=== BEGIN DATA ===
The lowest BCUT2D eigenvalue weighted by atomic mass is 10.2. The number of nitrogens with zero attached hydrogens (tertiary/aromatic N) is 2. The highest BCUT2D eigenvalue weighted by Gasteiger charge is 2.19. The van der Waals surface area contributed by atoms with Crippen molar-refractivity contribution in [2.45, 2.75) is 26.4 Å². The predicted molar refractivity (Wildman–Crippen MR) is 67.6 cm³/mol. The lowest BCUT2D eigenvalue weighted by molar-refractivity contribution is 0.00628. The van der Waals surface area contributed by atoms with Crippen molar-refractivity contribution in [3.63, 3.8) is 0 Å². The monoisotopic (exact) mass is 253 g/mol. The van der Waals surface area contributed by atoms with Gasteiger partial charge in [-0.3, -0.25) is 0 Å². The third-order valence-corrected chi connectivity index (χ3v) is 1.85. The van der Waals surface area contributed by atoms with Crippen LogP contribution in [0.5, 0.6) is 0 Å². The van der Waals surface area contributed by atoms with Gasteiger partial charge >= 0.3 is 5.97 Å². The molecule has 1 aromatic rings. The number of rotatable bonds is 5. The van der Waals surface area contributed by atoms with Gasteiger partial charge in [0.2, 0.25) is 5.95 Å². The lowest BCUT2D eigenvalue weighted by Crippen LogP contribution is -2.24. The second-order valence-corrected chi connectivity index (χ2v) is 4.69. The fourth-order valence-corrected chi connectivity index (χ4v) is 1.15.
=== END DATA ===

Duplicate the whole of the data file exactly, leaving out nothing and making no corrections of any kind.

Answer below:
The lowest BCUT2D eigenvalue weighted by atomic mass is 10.2. The number of nitrogens with zero attached hydrogens (tertiary/aromatic N) is 2. The highest BCUT2D eigenvalue weighted by Gasteiger charge is 2.19. The van der Waals surface area contributed by atoms with Crippen molar-refractivity contribution in [2.45, 2.75) is 26.4 Å². The predicted molar refractivity (Wildman–Crippen MR) is 67.6 cm³/mol. The lowest BCUT2D eigenvalue weighted by molar-refractivity contribution is 0.00628. The van der Waals surface area contributed by atoms with Crippen molar-refractivity contribution in [3.63, 3.8) is 0 Å². The monoisotopic (exact) mass is 253 g/mol. The van der Waals surface area contributed by atoms with Gasteiger partial charge in [-0.3, -0.25) is 0 Å². The third-order valence-corrected chi connectivity index (χ3v) is 1.85. The van der Waals surface area contributed by atoms with Crippen LogP contribution in [0.5, 0.6) is 0 Å². The van der Waals surface area contributed by atoms with Gasteiger partial charge >= 0.3 is 5.97 Å². The molecule has 1 aromatic rings. The number of rotatable bonds is 5. The van der Waals surface area contributed by atoms with Gasteiger partial charge in [0.2, 0.25) is 5.95 Å². The lowest BCUT2D eigenvalue weighted by Crippen LogP contribution is -2.24. The second-order valence-corrected chi connectivity index (χ2v) is 4.69. The fourth-order valence-corrected chi connectivity index (χ4v) is 1.15.